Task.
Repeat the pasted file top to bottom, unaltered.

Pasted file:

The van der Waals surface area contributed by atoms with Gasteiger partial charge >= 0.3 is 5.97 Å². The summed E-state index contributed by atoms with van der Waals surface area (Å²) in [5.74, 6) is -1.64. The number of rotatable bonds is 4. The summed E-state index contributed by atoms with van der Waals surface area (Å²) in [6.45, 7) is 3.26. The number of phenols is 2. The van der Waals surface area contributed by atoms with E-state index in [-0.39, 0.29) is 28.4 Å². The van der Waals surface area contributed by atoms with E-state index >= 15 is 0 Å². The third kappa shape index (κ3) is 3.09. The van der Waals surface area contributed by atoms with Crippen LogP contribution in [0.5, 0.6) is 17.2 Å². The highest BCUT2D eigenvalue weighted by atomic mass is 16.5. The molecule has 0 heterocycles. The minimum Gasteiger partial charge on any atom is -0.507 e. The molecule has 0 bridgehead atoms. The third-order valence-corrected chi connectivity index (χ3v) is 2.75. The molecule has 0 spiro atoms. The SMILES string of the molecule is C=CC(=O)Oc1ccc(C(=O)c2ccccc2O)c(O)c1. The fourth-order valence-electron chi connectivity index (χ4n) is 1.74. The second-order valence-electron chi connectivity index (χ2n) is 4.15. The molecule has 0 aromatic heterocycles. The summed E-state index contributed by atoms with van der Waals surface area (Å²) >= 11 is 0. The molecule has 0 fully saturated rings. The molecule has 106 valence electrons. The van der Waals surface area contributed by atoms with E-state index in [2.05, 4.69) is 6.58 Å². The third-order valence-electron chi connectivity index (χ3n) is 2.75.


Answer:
The van der Waals surface area contributed by atoms with Gasteiger partial charge >= 0.3 is 5.97 Å². The summed E-state index contributed by atoms with van der Waals surface area (Å²) in [5.74, 6) is -1.64. The number of rotatable bonds is 4. The summed E-state index contributed by atoms with van der Waals surface area (Å²) in [6.45, 7) is 3.26. The number of phenols is 2. The van der Waals surface area contributed by atoms with E-state index in [-0.39, 0.29) is 28.4 Å². The van der Waals surface area contributed by atoms with E-state index >= 15 is 0 Å². The third kappa shape index (κ3) is 3.09. The van der Waals surface area contributed by atoms with Crippen LogP contribution in [0.5, 0.6) is 17.2 Å². The highest BCUT2D eigenvalue weighted by atomic mass is 16.5. The molecule has 0 heterocycles. The minimum Gasteiger partial charge on any atom is -0.507 e. The molecule has 0 bridgehead atoms. The third-order valence-corrected chi connectivity index (χ3v) is 2.75. The molecule has 0 spiro atoms. The SMILES string of the molecule is C=CC(=O)Oc1ccc(C(=O)c2ccccc2O)c(O)c1. The fourth-order valence-electron chi connectivity index (χ4n) is 1.74. The second-order valence-electron chi connectivity index (χ2n) is 4.15. The molecule has 0 aromatic heterocycles. The summed E-state index contributed by atoms with van der Waals surface area (Å²) >= 11 is 0. The molecule has 0 fully saturated rings. The molecule has 106 valence electrons. The van der Waals surface area contributed by atoms with E-state index in [2.05, 4.69) is 6.58 Å². The third-order valence-electron chi connectivity index (χ3n) is 2.75.